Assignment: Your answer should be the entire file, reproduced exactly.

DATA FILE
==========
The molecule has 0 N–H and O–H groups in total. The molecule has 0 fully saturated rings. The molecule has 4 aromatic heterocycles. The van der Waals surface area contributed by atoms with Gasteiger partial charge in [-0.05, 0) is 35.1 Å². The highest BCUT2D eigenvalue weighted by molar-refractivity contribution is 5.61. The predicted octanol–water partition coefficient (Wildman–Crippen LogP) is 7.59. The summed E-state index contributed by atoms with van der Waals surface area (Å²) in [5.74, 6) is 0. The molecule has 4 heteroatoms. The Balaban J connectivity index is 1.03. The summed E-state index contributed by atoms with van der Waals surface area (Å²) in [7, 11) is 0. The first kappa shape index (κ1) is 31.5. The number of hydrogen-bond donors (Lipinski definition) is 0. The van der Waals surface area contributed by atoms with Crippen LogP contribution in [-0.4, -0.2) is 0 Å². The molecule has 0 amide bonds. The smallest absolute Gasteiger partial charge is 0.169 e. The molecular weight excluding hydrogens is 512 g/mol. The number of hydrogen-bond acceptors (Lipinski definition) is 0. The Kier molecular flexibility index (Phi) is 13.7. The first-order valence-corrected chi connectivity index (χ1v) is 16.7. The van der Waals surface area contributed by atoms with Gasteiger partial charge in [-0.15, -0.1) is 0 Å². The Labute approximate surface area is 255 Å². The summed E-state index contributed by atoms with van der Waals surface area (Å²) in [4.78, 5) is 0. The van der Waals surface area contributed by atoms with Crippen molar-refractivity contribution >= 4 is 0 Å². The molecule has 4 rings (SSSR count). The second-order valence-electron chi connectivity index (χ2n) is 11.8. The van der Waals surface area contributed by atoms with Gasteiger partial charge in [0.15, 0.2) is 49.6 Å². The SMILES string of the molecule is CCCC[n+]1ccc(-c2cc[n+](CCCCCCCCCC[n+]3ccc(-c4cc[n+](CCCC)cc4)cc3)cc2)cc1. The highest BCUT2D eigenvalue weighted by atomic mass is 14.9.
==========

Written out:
The molecule has 0 N–H and O–H groups in total. The molecule has 0 fully saturated rings. The molecule has 4 aromatic heterocycles. The van der Waals surface area contributed by atoms with Gasteiger partial charge in [-0.05, 0) is 35.1 Å². The highest BCUT2D eigenvalue weighted by molar-refractivity contribution is 5.61. The predicted octanol–water partition coefficient (Wildman–Crippen LogP) is 7.59. The summed E-state index contributed by atoms with van der Waals surface area (Å²) in [5.74, 6) is 0. The molecule has 4 heteroatoms. The Balaban J connectivity index is 1.03. The summed E-state index contributed by atoms with van der Waals surface area (Å²) in [7, 11) is 0. The first kappa shape index (κ1) is 31.5. The number of hydrogen-bond donors (Lipinski definition) is 0. The van der Waals surface area contributed by atoms with Crippen LogP contribution in [-0.4, -0.2) is 0 Å². The molecule has 0 amide bonds. The smallest absolute Gasteiger partial charge is 0.169 e. The molecular weight excluding hydrogens is 512 g/mol. The number of hydrogen-bond acceptors (Lipinski definition) is 0. The Kier molecular flexibility index (Phi) is 13.7. The first-order valence-corrected chi connectivity index (χ1v) is 16.7. The van der Waals surface area contributed by atoms with Gasteiger partial charge in [-0.15, -0.1) is 0 Å². The Labute approximate surface area is 255 Å². The summed E-state index contributed by atoms with van der Waals surface area (Å²) in [4.78, 5) is 0. The van der Waals surface area contributed by atoms with Crippen molar-refractivity contribution >= 4 is 0 Å². The molecule has 4 rings (SSSR count). The second-order valence-electron chi connectivity index (χ2n) is 11.8. The van der Waals surface area contributed by atoms with Gasteiger partial charge in [0.15, 0.2) is 49.6 Å². The SMILES string of the molecule is CCCC[n+]1ccc(-c2cc[n+](CCCCCCCCCC[n+]3ccc(-c4cc[n+](CCCC)cc4)cc3)cc2)cc1. The highest BCUT2D eigenvalue weighted by atomic mass is 14.9.